Mom began doing genealogical research on the family before she became a mother...actually before she even married Dad. Stories she tells indicate that she would work on her research when my brother and I were napping or in bed at night. She never missed a stroke, but her time was somewhat limited for genealogy.
When I was about eight months old Mom began working on a family genealogy for the Amsberry reunion. That was before computers, so she set the typewriter up in the living room on a card table, along with her paper and notes. To entertain my brother for close to an hour, without interruption, she cut out strips of paper and had him color them. After that he could make loops and a chain which he seemed to never tire of doing. That allowed Mom to be a mother and a genealogist. A eight month old is a bit different, so when it came time to feed me she learned how to balance me on her feet under the table and rock me while I drank my bottle. She would type away on the Amsberry genealogy notes.
Of course, there were the trips to visit relatives, to cemeteries and also to allow Mom to research in libraries. My brother and I both had chicken pox practically at the same time. He was about 7 years old and I was about 4 years old. After we had healed up, Dad took Mom to a library that had a genealogy section and told her to spend a few hours and he'd entertain us. Mom had definitely earned that free time!
Mom worked when we were in high school, but she still found time to write and column on genealogy and history for the local newspaper. She would stay up until the wee hours of the morning working on her writing and genealogy. I think that's why she doesn't need as much sleep as some people. When she and Dad moved to Iowa in 1996, Mom was having health problems and was diagnosed with cancer. After surgery in May of 1999, she was declared free of cancer. She's a ten year survivor.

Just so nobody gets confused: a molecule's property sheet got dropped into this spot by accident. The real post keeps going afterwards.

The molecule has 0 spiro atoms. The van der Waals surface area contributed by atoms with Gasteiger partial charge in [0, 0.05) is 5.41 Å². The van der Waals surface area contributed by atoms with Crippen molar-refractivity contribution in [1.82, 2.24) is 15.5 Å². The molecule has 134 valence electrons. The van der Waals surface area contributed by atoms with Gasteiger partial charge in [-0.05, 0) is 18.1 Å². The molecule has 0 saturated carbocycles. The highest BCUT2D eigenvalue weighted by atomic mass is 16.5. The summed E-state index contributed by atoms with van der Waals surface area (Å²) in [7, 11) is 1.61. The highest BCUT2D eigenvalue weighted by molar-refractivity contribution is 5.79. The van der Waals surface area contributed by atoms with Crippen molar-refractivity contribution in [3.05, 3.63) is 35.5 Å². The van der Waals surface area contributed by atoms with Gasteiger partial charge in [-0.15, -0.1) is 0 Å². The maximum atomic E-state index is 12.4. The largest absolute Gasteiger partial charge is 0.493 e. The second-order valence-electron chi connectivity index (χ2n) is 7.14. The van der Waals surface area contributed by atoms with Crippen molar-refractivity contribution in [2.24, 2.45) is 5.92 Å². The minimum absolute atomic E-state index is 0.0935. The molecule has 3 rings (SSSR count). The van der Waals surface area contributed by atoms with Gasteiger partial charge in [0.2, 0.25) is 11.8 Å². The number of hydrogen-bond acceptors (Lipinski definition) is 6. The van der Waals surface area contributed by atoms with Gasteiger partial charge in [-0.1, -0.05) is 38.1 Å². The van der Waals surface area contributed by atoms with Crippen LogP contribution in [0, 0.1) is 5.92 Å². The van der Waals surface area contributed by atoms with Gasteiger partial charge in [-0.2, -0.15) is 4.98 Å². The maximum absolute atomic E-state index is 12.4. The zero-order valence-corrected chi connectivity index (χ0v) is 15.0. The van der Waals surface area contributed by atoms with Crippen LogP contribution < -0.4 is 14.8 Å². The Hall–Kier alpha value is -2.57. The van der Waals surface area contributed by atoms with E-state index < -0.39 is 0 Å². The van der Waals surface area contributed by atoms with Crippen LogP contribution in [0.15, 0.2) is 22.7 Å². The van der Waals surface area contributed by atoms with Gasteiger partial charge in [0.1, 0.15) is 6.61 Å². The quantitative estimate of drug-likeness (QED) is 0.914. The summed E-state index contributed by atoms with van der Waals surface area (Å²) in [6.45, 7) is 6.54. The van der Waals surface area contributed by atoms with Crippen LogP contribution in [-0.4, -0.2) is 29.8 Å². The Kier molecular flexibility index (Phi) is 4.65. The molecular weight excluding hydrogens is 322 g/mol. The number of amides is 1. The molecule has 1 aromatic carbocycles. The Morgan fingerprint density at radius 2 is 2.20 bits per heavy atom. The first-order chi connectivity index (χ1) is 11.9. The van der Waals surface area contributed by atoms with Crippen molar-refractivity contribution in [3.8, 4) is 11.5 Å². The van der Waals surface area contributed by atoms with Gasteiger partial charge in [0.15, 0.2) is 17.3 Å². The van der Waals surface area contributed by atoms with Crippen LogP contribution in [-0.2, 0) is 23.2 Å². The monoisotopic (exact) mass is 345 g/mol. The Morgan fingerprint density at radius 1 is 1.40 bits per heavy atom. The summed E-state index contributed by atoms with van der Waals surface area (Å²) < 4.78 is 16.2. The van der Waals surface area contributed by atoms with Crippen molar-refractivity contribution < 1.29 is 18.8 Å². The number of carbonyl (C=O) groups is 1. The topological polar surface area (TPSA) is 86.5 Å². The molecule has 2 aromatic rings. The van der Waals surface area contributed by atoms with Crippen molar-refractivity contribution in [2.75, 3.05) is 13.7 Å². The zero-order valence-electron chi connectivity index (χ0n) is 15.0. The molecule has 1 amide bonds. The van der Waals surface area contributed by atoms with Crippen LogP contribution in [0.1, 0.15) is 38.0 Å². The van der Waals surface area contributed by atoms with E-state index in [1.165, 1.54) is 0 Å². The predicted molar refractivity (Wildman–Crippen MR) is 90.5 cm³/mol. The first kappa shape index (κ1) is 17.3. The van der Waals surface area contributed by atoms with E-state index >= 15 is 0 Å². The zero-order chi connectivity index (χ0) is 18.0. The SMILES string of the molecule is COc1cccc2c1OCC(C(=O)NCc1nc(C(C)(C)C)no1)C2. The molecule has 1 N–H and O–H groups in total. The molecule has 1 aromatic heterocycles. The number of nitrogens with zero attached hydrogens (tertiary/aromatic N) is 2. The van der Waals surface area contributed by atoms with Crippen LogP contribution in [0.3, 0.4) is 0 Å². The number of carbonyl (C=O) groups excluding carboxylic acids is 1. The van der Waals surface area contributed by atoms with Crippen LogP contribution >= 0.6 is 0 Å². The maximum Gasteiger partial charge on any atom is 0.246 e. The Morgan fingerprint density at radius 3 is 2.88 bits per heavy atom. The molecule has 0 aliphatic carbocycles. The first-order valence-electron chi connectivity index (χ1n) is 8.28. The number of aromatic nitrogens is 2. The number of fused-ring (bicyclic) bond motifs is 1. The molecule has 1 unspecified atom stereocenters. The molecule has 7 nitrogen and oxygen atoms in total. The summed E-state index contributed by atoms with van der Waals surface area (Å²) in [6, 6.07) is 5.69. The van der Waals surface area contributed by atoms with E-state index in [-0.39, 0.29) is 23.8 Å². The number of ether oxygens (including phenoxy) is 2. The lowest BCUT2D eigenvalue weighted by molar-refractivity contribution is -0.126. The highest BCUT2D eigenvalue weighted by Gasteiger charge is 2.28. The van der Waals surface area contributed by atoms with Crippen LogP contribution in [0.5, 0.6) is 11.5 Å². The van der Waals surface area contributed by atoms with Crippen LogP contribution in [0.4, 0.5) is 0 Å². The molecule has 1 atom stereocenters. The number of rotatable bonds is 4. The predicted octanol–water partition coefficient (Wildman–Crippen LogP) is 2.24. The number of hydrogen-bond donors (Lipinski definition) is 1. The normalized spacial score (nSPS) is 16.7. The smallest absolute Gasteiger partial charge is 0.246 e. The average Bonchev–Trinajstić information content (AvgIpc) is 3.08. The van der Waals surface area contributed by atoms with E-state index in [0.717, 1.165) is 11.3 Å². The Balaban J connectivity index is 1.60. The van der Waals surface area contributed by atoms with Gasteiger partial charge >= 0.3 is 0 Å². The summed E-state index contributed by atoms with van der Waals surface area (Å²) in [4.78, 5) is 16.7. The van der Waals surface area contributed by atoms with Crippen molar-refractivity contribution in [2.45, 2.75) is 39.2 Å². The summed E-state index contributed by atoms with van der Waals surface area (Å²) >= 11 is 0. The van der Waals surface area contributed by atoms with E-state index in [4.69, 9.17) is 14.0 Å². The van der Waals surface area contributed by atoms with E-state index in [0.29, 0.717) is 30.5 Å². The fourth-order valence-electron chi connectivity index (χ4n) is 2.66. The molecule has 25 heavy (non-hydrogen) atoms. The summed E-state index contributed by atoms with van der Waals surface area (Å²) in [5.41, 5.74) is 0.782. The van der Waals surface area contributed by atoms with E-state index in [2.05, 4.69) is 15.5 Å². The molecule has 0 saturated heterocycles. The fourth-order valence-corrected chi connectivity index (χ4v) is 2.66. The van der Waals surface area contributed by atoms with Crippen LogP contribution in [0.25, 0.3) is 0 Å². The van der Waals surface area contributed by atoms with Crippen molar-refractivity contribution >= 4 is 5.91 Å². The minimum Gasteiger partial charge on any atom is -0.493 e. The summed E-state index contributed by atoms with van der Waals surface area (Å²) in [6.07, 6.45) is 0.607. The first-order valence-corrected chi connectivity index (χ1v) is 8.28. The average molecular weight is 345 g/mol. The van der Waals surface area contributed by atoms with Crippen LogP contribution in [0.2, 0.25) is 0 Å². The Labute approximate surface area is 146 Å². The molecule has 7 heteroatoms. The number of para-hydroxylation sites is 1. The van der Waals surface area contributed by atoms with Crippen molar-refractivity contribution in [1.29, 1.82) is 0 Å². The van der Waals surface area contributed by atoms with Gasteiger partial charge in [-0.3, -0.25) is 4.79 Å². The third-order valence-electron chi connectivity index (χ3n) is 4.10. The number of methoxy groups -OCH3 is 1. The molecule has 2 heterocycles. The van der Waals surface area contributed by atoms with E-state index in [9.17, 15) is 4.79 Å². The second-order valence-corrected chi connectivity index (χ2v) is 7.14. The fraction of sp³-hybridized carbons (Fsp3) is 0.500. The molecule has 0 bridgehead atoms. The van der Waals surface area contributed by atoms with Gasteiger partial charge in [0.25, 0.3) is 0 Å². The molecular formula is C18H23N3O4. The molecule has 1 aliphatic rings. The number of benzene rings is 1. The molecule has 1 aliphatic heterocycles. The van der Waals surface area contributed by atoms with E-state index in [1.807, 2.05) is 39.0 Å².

By 2000, Mom and Dad had moved back to Nebraska. Where they were living meant that Mom had to travel quite a ways to do research. That didn't stop her. She had internet and from time to time she'd do some traveling. In 2004 Dad was diagnosed with cancer. After numerous operations, chemo and radiation, it was apparent he was not going to be a survivor like Mom. He left us on 26 June 2007. during those three years, Mom took care of Dad without any help. Their vacations were to hospitals. Mom never complained about not finding time for genealogy. She'd think about it, read genealogy periodicals in the hospitals and doctor's offices and try to do some research from time to time.
A few days before he passed away, Dad told Mom that he wanted her to resume her genealogical research after he passed away. Mom has done exactly that, but she still juggles that with the title of Mother and also Grandmother.